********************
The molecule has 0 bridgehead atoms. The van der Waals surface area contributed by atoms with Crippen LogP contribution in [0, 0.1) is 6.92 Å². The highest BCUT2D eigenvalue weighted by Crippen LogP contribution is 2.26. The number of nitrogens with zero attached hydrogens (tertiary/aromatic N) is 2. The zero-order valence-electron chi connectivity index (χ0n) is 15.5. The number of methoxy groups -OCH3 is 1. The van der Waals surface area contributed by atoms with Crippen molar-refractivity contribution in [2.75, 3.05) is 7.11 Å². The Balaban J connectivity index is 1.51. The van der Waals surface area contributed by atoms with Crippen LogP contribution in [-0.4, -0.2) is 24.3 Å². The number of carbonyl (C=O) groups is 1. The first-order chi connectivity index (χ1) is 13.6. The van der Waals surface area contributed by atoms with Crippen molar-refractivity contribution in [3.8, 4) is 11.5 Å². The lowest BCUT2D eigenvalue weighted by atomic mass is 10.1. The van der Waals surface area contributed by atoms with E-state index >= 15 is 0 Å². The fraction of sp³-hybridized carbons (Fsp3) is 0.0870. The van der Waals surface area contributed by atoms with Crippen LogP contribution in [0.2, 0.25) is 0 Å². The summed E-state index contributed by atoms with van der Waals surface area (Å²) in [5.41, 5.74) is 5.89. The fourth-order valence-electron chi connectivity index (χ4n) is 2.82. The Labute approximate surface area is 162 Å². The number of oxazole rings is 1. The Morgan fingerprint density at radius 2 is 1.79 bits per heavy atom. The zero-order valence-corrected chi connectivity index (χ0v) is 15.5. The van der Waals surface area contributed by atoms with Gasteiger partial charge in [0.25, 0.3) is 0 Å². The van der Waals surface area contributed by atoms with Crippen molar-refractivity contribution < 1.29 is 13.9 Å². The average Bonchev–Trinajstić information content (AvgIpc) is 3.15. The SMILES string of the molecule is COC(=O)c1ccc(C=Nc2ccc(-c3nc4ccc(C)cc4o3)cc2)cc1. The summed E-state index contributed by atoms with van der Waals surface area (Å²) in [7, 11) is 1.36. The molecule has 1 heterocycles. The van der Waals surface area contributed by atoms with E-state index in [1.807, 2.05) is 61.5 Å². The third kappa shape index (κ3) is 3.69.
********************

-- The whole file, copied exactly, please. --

The molecule has 0 bridgehead atoms. The van der Waals surface area contributed by atoms with Crippen LogP contribution in [0, 0.1) is 6.92 Å². The highest BCUT2D eigenvalue weighted by Crippen LogP contribution is 2.26. The number of nitrogens with zero attached hydrogens (tertiary/aromatic N) is 2. The zero-order valence-electron chi connectivity index (χ0n) is 15.5. The number of methoxy groups -OCH3 is 1. The van der Waals surface area contributed by atoms with Crippen molar-refractivity contribution in [2.75, 3.05) is 7.11 Å². The Balaban J connectivity index is 1.51. The van der Waals surface area contributed by atoms with Crippen LogP contribution in [-0.4, -0.2) is 24.3 Å². The number of carbonyl (C=O) groups is 1. The first-order chi connectivity index (χ1) is 13.6. The van der Waals surface area contributed by atoms with Crippen molar-refractivity contribution in [3.8, 4) is 11.5 Å². The lowest BCUT2D eigenvalue weighted by atomic mass is 10.1. The van der Waals surface area contributed by atoms with E-state index >= 15 is 0 Å². The fraction of sp³-hybridized carbons (Fsp3) is 0.0870. The van der Waals surface area contributed by atoms with Crippen LogP contribution in [0.2, 0.25) is 0 Å². The summed E-state index contributed by atoms with van der Waals surface area (Å²) in [5.41, 5.74) is 5.89. The fourth-order valence-electron chi connectivity index (χ4n) is 2.82. The Labute approximate surface area is 162 Å². The number of oxazole rings is 1. The Morgan fingerprint density at radius 2 is 1.79 bits per heavy atom. The zero-order valence-corrected chi connectivity index (χ0v) is 15.5. The van der Waals surface area contributed by atoms with Gasteiger partial charge in [0.25, 0.3) is 0 Å². The van der Waals surface area contributed by atoms with Crippen molar-refractivity contribution < 1.29 is 13.9 Å². The average Bonchev–Trinajstić information content (AvgIpc) is 3.15. The SMILES string of the molecule is COC(=O)c1ccc(C=Nc2ccc(-c3nc4ccc(C)cc4o3)cc2)cc1. The summed E-state index contributed by atoms with van der Waals surface area (Å²) in [7, 11) is 1.36. The molecule has 1 heterocycles. The van der Waals surface area contributed by atoms with E-state index in [1.807, 2.05) is 61.5 Å². The third kappa shape index (κ3) is 3.69.